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How will the rising National Minimum Wage and Statutory Sick Pay impact your business?.

From April, the rates of Statutory Sick Pay and the National Minimum Wage will change, impacting your payroll obligations.

As well as the added administrative duties to ensure you are paying the correct wage, the significant rises in the rates of pay are likely to impact your cash flow position.

Balancing the need for compliance and protecting your business from increased costs requires careful consideration.

We recommend seeking our advice to effectively evaluate your current business systems to identify the most-effective ways to manage an increase in costs.

What are the changes?

From 1 April, the National Living Wage (NLW) will expand to include those who are 21 years old.

Any employees affected by this change will need to be moved onto the NLW when necessary.

Here is a reminder of the new rates:

Age Rate from 1 April 2023 Rate from 1 April 2024
Workers aged 21 and over (NLW) £10.42 £11.44
18-20-year-olds £7.49 £8.60
16-17-year-olds £5.28 £6.40
Apprentices under 19, or over 19 and in the first year of their apprenticeship £5.28 £6.40

As well as an increase in the minimum wage, there will also be an increase in Statutory Sick Pay – the pay will rise from 6 April, increasing from £109.40 to £116.75.

The increase in these rates could also affect your payroll so you need to know what to do to avoid these risks.

The new rates of pay will take effect from 1 April for NLW and NMW, and 6 April for SSP – it is important you know how to protect your business before these dates.

For example, an inefficient payroll might lead to the underpayment of staff which could lead to reduced productivity and a loss in staff overall.

Here’s how you can maintain a successful payroll amongst rising rates of pay:

  • Conduct an audit – it is important to conduct a full audit as it will assess your current process and identify opportunities where you can implement more effective procedures.
  • Improve communication – catch-up with your payroll staff to ensure they are completing tasks on time and accurately or if they need more support.
  • Check your data – sometimes these errors can occur due to incorrect employee onboarding information; make sure your employees regularly update their details in case their circumstances affect payroll.
  • Train your employees – if you have an in-house payroll team, make sure they are full trained and are updated annually with any changes to legislation. You might choose to outsource your payroll instead which can help to free up valuable time, reduce ongoing costs and provide you with the knowledge your payroll will be accurate and timely – get in touch with our payroll experts for more
  • Invest in payroll software – human errors are unavoidable so using payroll software will help to both prevent and identify errors. The software will make your payroll process more efficient and compliant whilst also reducing human input and overall increasing accuracy.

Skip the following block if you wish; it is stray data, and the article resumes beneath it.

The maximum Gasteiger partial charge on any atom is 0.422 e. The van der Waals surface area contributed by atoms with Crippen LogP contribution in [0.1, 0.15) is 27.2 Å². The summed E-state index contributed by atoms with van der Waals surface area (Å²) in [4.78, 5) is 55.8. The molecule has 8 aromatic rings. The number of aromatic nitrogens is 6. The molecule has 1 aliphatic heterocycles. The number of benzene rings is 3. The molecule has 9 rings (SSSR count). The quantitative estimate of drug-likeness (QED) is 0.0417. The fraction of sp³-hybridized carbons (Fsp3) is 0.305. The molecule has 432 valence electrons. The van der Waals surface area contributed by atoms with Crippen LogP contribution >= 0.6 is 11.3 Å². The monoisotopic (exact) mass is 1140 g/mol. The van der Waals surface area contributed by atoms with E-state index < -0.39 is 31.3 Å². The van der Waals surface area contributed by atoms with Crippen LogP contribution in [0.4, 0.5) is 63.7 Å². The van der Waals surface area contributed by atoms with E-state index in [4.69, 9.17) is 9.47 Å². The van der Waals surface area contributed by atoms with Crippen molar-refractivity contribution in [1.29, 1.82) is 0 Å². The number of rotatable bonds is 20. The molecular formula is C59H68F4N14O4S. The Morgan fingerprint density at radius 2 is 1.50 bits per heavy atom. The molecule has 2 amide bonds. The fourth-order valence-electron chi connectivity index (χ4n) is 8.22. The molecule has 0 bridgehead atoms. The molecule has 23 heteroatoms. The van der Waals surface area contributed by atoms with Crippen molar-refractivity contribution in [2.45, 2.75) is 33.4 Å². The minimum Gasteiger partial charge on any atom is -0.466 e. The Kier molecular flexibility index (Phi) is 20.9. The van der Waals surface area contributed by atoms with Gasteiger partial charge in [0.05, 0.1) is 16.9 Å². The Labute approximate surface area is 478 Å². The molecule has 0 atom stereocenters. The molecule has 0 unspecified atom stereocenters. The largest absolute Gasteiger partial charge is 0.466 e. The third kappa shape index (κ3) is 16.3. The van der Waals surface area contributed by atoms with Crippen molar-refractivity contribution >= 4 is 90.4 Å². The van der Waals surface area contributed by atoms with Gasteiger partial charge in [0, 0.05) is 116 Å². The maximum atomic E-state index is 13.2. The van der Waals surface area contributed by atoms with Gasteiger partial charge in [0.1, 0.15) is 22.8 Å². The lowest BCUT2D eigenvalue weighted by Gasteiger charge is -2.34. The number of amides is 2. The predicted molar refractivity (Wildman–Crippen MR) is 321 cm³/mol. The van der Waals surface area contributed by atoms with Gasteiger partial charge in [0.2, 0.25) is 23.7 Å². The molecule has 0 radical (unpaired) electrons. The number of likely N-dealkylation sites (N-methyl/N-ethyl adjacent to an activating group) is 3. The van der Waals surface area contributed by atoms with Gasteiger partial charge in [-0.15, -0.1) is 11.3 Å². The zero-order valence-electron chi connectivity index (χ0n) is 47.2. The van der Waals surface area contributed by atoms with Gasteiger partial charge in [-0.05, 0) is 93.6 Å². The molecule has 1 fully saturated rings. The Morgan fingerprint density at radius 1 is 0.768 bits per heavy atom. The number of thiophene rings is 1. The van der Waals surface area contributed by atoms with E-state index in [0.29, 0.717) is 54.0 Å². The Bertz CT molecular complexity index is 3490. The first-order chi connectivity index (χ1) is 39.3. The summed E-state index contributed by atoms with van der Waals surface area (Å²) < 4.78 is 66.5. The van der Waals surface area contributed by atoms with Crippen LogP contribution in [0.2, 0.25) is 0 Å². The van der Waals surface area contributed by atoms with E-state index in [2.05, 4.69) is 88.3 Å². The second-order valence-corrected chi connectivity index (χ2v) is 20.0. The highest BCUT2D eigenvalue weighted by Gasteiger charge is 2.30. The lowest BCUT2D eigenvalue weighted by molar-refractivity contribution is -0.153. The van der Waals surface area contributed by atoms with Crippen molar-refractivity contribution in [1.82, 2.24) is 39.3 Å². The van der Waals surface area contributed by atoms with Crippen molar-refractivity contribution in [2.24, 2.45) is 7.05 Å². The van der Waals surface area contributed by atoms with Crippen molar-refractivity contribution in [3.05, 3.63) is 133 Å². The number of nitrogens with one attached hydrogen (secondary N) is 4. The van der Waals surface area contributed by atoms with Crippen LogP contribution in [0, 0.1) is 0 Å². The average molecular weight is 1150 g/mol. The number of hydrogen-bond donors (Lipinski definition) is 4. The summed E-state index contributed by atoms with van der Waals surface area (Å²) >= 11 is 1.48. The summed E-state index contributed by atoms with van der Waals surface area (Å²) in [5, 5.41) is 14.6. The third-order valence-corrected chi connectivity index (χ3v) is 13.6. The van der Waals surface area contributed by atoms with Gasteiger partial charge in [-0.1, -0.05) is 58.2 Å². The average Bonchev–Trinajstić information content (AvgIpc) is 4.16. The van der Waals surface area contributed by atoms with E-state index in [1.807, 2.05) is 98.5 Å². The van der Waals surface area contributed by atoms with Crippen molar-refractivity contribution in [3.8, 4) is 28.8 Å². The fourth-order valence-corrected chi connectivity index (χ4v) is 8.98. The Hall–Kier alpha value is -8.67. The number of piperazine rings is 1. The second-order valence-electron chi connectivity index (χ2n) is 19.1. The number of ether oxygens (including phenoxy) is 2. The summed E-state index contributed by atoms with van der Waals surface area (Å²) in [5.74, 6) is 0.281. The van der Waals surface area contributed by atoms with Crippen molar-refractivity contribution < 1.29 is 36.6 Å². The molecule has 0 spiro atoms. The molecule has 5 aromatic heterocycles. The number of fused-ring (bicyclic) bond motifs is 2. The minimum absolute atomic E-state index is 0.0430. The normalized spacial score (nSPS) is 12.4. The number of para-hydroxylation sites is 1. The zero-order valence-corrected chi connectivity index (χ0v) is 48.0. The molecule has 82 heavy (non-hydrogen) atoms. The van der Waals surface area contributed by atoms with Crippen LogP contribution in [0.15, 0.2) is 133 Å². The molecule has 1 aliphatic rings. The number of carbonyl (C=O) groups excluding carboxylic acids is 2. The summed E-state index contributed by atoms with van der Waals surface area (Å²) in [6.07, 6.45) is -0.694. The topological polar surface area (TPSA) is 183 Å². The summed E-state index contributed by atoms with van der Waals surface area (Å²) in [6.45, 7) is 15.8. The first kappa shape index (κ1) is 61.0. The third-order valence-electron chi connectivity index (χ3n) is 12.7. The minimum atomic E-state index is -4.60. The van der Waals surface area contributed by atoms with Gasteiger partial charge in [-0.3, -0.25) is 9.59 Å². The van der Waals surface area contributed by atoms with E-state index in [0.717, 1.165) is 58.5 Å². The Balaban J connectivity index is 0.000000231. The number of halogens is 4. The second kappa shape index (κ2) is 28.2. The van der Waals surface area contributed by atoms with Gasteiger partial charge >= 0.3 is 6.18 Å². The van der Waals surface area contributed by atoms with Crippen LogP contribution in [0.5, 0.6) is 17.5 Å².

An efficient payroll allows you to pay your employees correctly and on time, all the time – seeking the advice of our experts will help to combat these potential challenges.

How can I protect my business against the changes?

The rising rates of payment for workers might present you with the challenge of balancing compliance with your tax obligations and profitability for your business.

Before the new rates come into effect from April, you should manage and minimise your costs through strategic planning.

Strategies you might consider include:

  • Optimising staffing efficiency – you should analyse your peak and off-peak times to adjust your staffing levels accordingly. This will ensure you have sufficient workers to cope with any busy periods you encounter whilst not underpaying your staff during slow periods.
  • Upskilling your employees – invest in your current team as this will enhance productivity and retain employees whilst increasing your employees’ capability. This will further increase the satisfaction of your customers and reduce recruitment costs – you need to implement technology to automate your mundane tasks (like processing orders or managing your inventory) as this will reduce manual labour costs and increase efficiency.
  • Strategically adjusting your prices – any and all price increases must be clearly communicated and justified to customers to avoid deterring them.

It is important you comply with the new NMW rates as you risk financial penalties as well making possible back payments to your employees.

The changes made to these rates of pay might affect your employees – it is crucial you know how the changes will affect your business and what you can do to implement them before they come into effect.

Our experts can offer you tailored advice on how to adjust to the changes and minimise your costs to ensure compliance.

If you would like to know more about how the new rates of minimum wage and sick pay with affect you, please contact us today.


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